Taiwan (capital Taipei)
World Factbook as of November 2014: "Taiwan has a dynamic capitalist economy with gradually decreasing government guidance of investment and foreign trade. Exports, led by electronics, machinery, and petrochemicals have provided the primary impetus for economic development. This heavy dependence on exports exposes the economy to fluctuations in world demand. Taiwan's diplomatic isolation, low birth rate, and rapidly aging population are other major long-term challenges. Free trade agreements have proliferated in East Asia over the past several years, and following the landmark Economic Cooperation Framework Agreement (ECFA) signed with China in June 2010, Taiwan in July 2013 signed a free trade deal with New Zealand—Taipei's first-ever with a country with which it does not maintain diplomatic relations—and in November inked a trade pact with Singapore... Taiwan's Total Fertility rate of just over one child per woman is among the lowest in the world, raising the prospect of future labor shortages, falling domestic demand, and declining tax revenues. Taiwan's population is aging quickly, with the number of people over 65 accounting for 11.2% of the island's total population as of 2012. The island runs a large overall trade surplus largely because of its surplus with China, and its foreign reserves are the world's sixth largest, behind China, Japan, Saudi Arabia, Russia, and Switzerland. In 2006 China overtook the US to become Taiwan's second-largest source of imports after Japan. China is also the island's number one destination for foreign direct investment. Taiwan since 2009 has gradually loosened rules governing Chinese investment on the island, and has also secured greater market access for its investors in the mainland. In August 2012, Taiwan Central Bank signed a memorandum of understanding on cross-Strait currency settlement with its Chinese counterpart."
Healthcare: Taiwan established a government-run universal National Health Insurance (NHI) program in 1995. Enrollment inthe program is mandatory. Healthcare facilities are largely privately owned. Doctors are either salaried staff physicians in hospitals or self-employed owners of medical practices known as clinics. Every citizen has his own computer card, which has reduced administrative costs to around 2 percent of over-all.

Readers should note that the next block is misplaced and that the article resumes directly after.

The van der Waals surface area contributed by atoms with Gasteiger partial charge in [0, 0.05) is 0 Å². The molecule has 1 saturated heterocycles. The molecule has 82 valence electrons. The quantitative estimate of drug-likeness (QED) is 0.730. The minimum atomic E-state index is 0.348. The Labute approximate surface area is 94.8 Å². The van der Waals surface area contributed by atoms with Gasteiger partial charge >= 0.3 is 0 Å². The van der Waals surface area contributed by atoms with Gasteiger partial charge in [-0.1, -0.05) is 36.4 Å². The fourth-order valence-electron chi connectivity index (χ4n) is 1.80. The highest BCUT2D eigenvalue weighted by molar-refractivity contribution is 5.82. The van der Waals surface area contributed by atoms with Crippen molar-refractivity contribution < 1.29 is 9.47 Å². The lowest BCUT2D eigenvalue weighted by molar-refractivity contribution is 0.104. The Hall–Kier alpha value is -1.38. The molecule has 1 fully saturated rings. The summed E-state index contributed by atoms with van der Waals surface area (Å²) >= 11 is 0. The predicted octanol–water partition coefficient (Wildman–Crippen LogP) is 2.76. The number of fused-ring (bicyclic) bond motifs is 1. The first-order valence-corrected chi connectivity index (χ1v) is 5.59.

Revenues are low relative to GDP – 8.9% – lower even than Singapore's, leaving a lot of money for consumption or investors. It's corruption index is a little poorer than other countries of its per capital wealth level but equal to that of mainland China.
GDP annual growth rate estimate
2006: Seventy percent of manufacturing by Taiwanese companies takes place in China.<
2010: 5.2% in agriculture, 35.9% in industry, 58.8% in services
2011: imports $298.6 billion, exports $325.1 billion (108.9% of imports) – favorable trade balance.
Millitary expenditures as a percentage of GDP
Density for 2005: 710 persons per square kilometer.
World Factbook: Taiwanese (including Hakka) 84%, mainland Chinese 14%. indiginous 2%.
World Factbook: mixture of Buddhist and Taoist 93%, Christian 4.5%, other 2.5%
Off the southeast coast of China, 180 kilometers. Includes islands closer to the Asian mainland: the Pescadores, Matsu, and Quemoy. Eastern two-thirds of the island is mostly rugged mountains. East and west the island is about 110 kilometers wide. North and south it is a little more than 400 kilometers (250 miles). The climate is tropical.
Multi-party democracy. Taiwan now has a popularly elected president and a unicameral legislature. Capital: Taipei.
Taiwan's healthcare benefitted from Taiwan's economic success. Its population grew 5.2 percent between 1994 and 2000 while the country's supply of health professionals increased 39.6 percent. The number of physicians increased by 33.5 percent, and the number of hospital beds increased by 32.3 percent.
The World Factbook
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